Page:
Like your music unrated? Tough, YouTube and Vevo bring in government-backed age ratings

The government has sometimes struggled to stay up to date with the goings on of internet culture, but it’s just upped its game a little when it comes to protecting children online. The latest addition to the arsenal is an age-rating system for online music videos.

Like your music unrated? Tough, YouTube and Vevo bring in government-backed age ratings

This new initiative has come about because of a shared initiative between the government, the British Board of Film Classification (BBFC) and the UK music industry. Now, thanks to a new ratings system devised by the BBFC, music videos hosted on popular video-streaming sites such as YouTube and Vevo will carry age-appropriate labelling.

When a participating record label uploads a music video with a BBFC rating, YouTube will automatically age-gate the content, with no effort required on the uploader’s behalf. The same process is currently being worked out on Vevo’s own site, which doesn’t have an age-gating system just yet. On YouTube, you’ll see a “Partner Rating” label, where Vevo will display an age rating underneath the video in a square box.

You may be thinking that you’ve already seen age ratings adorn some YouTube music videos, and you’d be right; the government actually started trialing the initiative in October last year. As of today, however, the new ratings service has been brought into effect and will now become a staple of online viewing.

“Keeping children safe as they experience and enjoy all the benefits the internet has to offer is a key priority for this government’s One Nation approach to help families across Britain,” said Baroness Joanna Shields, minister for internet safety and security. “We will continue to work with industry to develop ways to help parents to better protect children online from inappropriate music videos with explicit adult or violent content.”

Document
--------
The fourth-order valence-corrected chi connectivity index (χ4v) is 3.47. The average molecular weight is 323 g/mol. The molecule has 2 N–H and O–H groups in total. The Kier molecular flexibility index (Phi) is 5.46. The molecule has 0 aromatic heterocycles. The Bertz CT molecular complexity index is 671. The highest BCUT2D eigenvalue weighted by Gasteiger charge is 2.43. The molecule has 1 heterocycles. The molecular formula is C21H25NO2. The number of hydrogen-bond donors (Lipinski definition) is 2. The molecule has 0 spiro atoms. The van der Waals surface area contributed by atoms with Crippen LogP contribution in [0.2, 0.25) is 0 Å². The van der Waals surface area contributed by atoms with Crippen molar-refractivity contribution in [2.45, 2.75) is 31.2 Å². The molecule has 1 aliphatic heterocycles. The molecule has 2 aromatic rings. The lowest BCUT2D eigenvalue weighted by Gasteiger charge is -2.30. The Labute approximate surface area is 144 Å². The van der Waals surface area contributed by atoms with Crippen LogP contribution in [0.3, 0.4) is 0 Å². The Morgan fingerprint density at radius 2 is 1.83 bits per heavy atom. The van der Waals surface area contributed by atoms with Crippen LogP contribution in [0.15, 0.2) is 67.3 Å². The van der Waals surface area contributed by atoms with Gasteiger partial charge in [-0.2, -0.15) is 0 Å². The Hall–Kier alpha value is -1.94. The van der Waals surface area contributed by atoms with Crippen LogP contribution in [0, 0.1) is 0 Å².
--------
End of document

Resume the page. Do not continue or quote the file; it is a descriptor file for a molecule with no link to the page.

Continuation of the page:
The BBFC determines age ratings for music videos in a similar way to film classifications, weighing up suitability based on the video’s depictions of “drug misuse, dangerous behaviour presented as safe, bad language, sexual behaviour and nudity and threatening behaviour and violence”. So far only one music video has received an 18 rating: Dizzee Rascal’s “Couple of Stacks”.

While this may sound like a Brass Eye-style overreaction to some kids watching music videos online, independent research commissioned by the BBFC revealed that 60% of 10- to 17-year-olds watch music videos they think their parents wouldn’t approve of.

Can YouTube, Vevo and the government actually win?

The government’s desire to put restrictions in place and give parents some control over what their kids are exposed to online is admirable. However, it’s hard to see how this new measure can really do anything to protect kids online.

Unless you’re some sort of mythical creature, we’ve all been children at some point in our lives; I for one know that if I wanted to do or see something as a kid, I’d find a way to do it.

With just Sony Music UK, Universal Music UK and Warner Music UK onboard from the big labels – and a handful of indie labels undergoing a six-month trial – there’s still plenty of opportunity for children to find and watch unrated videos.

Factor in other video-streaming sites not involved with the initiative, such as Dailymotion and Vimeo, and it’s obvious that children and teens determined to watch their favourite artist’s new music video will find a way. Copyright-takedown notices will certainly help regulate the situation, but the internet generally finds a way to keep existing as it always has.

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